Henry himself with his Queen was forced to fly over the border and to find a refuge in Scotland. The cause of the House of Lancaster was lost: and with the victory of Towton the crown of England passed to Edward of York. A vast bill of attainder wrapped in the same ruin and confiscation the nobles and gentry who still adhered to the House of Lancaster. The struggles of Margaret only served to bring fresh calamities on her adherents. A new rising in the North was crushed by the Earl of Warwick, and a legend which lights up the gloom of the time with a gleam of poetry told how the fugitive Queen, after escaping with difficulty from a troop of bandits, found a new brigand in the depths of the wood. With the daring of despair she confided to him her child. " I trust to your loyalty," she said, " the son of your King." Margaret and her child escaped over the border under the robber's guidance; but on the defeat of a new revolt in the battle of Hexham, Henry, after helpless wanderings, was betrayed into the hands of his enemies.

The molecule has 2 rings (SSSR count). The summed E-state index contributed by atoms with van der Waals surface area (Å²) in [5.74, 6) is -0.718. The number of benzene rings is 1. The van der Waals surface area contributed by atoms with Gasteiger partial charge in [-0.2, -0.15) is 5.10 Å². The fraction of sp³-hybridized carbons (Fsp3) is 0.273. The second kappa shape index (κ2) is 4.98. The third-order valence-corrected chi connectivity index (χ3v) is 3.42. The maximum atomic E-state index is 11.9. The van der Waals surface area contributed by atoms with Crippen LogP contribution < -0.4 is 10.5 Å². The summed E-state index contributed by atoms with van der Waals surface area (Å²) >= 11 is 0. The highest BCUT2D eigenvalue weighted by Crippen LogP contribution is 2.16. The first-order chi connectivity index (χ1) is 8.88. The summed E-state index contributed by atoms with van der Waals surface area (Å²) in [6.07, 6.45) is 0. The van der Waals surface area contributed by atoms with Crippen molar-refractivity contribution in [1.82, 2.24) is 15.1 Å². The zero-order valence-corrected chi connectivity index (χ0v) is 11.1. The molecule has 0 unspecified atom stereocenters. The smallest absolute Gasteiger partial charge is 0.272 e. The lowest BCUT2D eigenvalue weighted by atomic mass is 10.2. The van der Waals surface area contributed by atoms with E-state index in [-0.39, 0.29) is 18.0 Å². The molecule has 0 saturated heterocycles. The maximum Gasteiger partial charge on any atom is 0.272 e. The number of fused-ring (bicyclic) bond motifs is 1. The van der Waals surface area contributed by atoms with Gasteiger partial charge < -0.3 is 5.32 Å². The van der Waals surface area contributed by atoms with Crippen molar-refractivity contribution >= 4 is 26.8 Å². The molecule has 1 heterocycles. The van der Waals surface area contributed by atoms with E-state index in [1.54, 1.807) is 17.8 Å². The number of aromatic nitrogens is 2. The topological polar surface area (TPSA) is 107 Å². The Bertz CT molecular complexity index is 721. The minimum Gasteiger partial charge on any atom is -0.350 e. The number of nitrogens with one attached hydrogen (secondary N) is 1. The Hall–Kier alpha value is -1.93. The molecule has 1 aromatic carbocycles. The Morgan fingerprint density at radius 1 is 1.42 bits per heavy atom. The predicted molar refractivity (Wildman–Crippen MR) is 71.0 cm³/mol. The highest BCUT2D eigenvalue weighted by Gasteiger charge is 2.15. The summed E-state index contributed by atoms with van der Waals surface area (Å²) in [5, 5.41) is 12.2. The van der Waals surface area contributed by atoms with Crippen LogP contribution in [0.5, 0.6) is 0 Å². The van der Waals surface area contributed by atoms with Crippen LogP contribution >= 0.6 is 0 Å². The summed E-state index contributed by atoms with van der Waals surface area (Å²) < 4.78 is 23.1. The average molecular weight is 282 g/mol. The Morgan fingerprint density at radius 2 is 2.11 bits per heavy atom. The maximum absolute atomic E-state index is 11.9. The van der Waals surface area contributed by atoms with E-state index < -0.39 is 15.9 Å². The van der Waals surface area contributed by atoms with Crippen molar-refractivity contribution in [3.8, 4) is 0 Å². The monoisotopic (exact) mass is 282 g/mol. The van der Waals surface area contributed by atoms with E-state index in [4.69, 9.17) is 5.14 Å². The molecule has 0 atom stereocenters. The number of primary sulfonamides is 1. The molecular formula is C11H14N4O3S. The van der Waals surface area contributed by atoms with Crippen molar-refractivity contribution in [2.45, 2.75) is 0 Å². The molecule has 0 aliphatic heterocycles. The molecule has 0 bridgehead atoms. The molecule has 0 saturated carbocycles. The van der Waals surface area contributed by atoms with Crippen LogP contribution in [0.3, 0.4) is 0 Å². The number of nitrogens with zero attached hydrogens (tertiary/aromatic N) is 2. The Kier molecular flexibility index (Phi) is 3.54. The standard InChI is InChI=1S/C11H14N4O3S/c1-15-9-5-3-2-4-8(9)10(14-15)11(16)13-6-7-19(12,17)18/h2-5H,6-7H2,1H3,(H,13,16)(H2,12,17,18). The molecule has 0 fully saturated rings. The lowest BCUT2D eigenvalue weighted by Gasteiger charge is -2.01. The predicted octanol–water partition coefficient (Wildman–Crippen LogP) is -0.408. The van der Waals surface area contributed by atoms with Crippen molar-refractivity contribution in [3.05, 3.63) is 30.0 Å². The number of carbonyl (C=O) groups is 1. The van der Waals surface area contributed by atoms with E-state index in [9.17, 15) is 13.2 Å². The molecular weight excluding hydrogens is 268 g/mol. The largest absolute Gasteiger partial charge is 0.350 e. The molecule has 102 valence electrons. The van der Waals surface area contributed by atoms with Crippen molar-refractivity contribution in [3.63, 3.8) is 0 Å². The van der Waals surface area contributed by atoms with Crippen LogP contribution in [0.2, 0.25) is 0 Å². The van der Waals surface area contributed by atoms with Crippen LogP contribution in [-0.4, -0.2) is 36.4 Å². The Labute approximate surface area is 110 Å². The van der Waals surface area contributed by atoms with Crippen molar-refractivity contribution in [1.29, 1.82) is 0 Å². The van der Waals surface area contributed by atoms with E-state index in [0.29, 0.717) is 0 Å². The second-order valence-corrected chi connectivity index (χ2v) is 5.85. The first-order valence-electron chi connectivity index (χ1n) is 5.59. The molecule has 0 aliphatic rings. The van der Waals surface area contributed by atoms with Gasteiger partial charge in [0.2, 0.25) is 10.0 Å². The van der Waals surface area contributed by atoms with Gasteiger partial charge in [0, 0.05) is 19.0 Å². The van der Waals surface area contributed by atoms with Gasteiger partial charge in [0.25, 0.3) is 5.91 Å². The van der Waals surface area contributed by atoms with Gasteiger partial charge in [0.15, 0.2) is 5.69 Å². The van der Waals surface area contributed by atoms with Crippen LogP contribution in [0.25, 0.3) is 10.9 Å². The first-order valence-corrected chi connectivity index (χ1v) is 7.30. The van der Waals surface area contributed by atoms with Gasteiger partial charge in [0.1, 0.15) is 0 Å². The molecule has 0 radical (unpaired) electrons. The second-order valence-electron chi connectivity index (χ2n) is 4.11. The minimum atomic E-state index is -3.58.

His feet were tied to the stirrups, he was led thrice round the pillory, and then conducted as a prisoner to the Tower.

Ruined as feudalism really was by the decline of the baronage, the extinction of the greater houses, and the break-up of the great estates, which had been steadily going on, it had never seemed more powerful than in the years which followed Towton. Out of the wreck of the baronage a family which had always stood high amongst its fellows towered into unrivalled greatness. Lord Warwick was by descent Earl of Salisbury, a son of the great noble whose support had been mainly instrumental in raising the House of York to the throne. He had doubled his wealth and influence by his acquisition of the Earldom of Warwick through a marriage with the heiress of the Beauchamps. His services to the Yorkists were munificently rewarded by the grant of vast estates from the confiscated lands of Lancastrians, and by his elevation to the highest posts in the service of the State. He was captain of Calais, admiral of the fleet in the Channel, and Warden of the Western Marches. This personal power was backed by the power of the House of Neville, of which he was the head.